Totem and Taboo
If the emerging American empire was not based on the formal acquisition of territory, a territorial concept was inherent in the construction of economic and political control. This was the continuation and expansion of the prewar pattern. Following World War I the United States--unlike its French, British and Japanese allies--claimed no spoils from those it had defeated. Instead it focused on economic expansion (and continued suzerainty over Latin America). Its goal then, and now, was a global Open Door for American trade and investment.
Following World War II the conflict over the political and economic orientation of Eastern Europe brought about the confrontation known as the cold war. This challenge offered the opportunity for the United States to reorganize the world according to American interests, principles and values. The project, nourished on a series of real and imagined "crises," was an immensely successful and usually stable one that served the interests of both the United States and the Soviet Union. It guaranteed the global interests of the former and the security needs of the latter. This is in large part why the armed confrontation lasted so long.
The collapse of the Soviet Union in 1991, hastened but not caused by the reforms of Mikhail Gorbachev, was brought about not by revolution or military defeat, but by the inability of a sclerotic Soviet bureaucracy and economic system to maintain the military balance of the cold war or to provide a decent standard of living for its people. Within the American government this collapse was not viewed as a completely happy development. It undercut much of the justification for the global military, bureaucratic and industrial structures that had been put into place during long decades of alarm and confrontation. Americans began to look for a "peace dividend."
A focus on neglected domestic needs was not to happen, because American foreign policy was not about the Soviet Union. It was, and is, about advancing the economic and political interests of the dominant groups within the United States. Where this project meets resistance, there is no peace, and there can be no peace dividend. This was true throughout the cold war in conflicts like those in Korea, Vietnam and in myriad interventions, coups and proxy wars like those in Guatemala, Iran, Angola, El Salvador, Chile, Brazil, Nicaragua, Afghanistan, Angola, Lebanon and Panama, and continuing through the 1990s in Somalia, Bosnia, Kosovo and Iraq. It is also why there was no significant reduction of the military budget--or of American military forces in bases around the globe. The disappearance of the long-term serious rival made no significant difference in the American project for a world conducive to US economic and political goals. But it did restrict the agenda.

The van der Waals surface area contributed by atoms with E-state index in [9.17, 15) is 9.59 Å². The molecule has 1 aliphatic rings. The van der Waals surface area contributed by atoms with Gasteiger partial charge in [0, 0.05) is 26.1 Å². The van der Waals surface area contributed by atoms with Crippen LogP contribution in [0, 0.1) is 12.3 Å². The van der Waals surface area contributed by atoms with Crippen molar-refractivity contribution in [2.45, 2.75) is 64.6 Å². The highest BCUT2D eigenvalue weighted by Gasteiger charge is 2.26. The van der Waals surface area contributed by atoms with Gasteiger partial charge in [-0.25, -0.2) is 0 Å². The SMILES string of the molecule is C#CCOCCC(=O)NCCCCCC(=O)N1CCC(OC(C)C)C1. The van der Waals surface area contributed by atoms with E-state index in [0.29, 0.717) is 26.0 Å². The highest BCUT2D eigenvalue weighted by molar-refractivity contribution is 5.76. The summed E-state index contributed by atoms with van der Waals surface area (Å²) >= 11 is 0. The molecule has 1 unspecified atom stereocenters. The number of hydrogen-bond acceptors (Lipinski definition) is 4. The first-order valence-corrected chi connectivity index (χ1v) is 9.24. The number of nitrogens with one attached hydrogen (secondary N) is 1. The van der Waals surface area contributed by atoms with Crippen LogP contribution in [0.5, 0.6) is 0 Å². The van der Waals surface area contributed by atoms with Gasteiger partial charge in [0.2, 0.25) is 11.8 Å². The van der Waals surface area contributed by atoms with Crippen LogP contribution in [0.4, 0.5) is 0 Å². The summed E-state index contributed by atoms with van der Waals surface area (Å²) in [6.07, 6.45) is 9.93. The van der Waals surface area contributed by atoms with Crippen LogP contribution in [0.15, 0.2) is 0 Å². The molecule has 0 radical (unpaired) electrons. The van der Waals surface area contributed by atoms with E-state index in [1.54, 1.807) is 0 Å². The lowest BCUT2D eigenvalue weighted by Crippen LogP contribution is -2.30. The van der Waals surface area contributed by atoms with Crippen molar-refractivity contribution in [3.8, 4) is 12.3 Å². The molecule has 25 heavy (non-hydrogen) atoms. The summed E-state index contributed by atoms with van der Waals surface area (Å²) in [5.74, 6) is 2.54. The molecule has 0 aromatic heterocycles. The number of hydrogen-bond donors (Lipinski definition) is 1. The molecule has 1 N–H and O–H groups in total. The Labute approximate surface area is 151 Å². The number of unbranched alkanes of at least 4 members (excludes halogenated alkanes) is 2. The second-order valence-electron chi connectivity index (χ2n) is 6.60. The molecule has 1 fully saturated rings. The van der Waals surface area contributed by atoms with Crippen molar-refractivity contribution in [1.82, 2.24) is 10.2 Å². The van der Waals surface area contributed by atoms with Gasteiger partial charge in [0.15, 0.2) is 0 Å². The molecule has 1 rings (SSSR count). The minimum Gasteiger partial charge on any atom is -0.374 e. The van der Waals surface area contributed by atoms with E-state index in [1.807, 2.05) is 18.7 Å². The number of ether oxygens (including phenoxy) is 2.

The attacks of September 11 brought an end to what we called, for lack of a better term, the post-cold war world. They shattered the sense of invulnerability that Americans had taken for granted. They triggered an intense national anxiety that gave the government a free hand to combat this new threat, along with an open spigot to the Treasury. The "war on terror" became the ideological replacement for the cold war. It too is global in scope, involves enemies hidden among us who challenge our beliefs and values and will use any weapons against us and our allies. It is a war that is said to require a "full spectrum" response, anywhere and everywhere. All this is evident in sweeping new programs of domestic surveillance, rearmament, foreign base expansion and military operations launched by the Bush government. This has provoked not only an immense outcry at home and abroad but a remarkable profusion of books analyzing what virtually no one any longer hesitates to describe as America's imperial adventure.
These books are of two kinds. First there are those that benignly view George W. Bush's initiatives as a radical departure from an American foreign policy based on multilateralism, alliances and consensus. Then there are those that see it as a manifestation of the policies of expansion and unilateralism that are inherent in a longstanding imperial project. The former approach is evidenced in a series of lamentations from within what could be called the foreign policy "community" of journalists, scholars, think-tank analysts and former government officials who are distressed by the Bush Administration's crude style and its egregious alienation of old allies. Although many are liberals, some are conservatives, in the old bipartisan sense of the term. Their complaints show a serious degree of rumbling within the American establishment.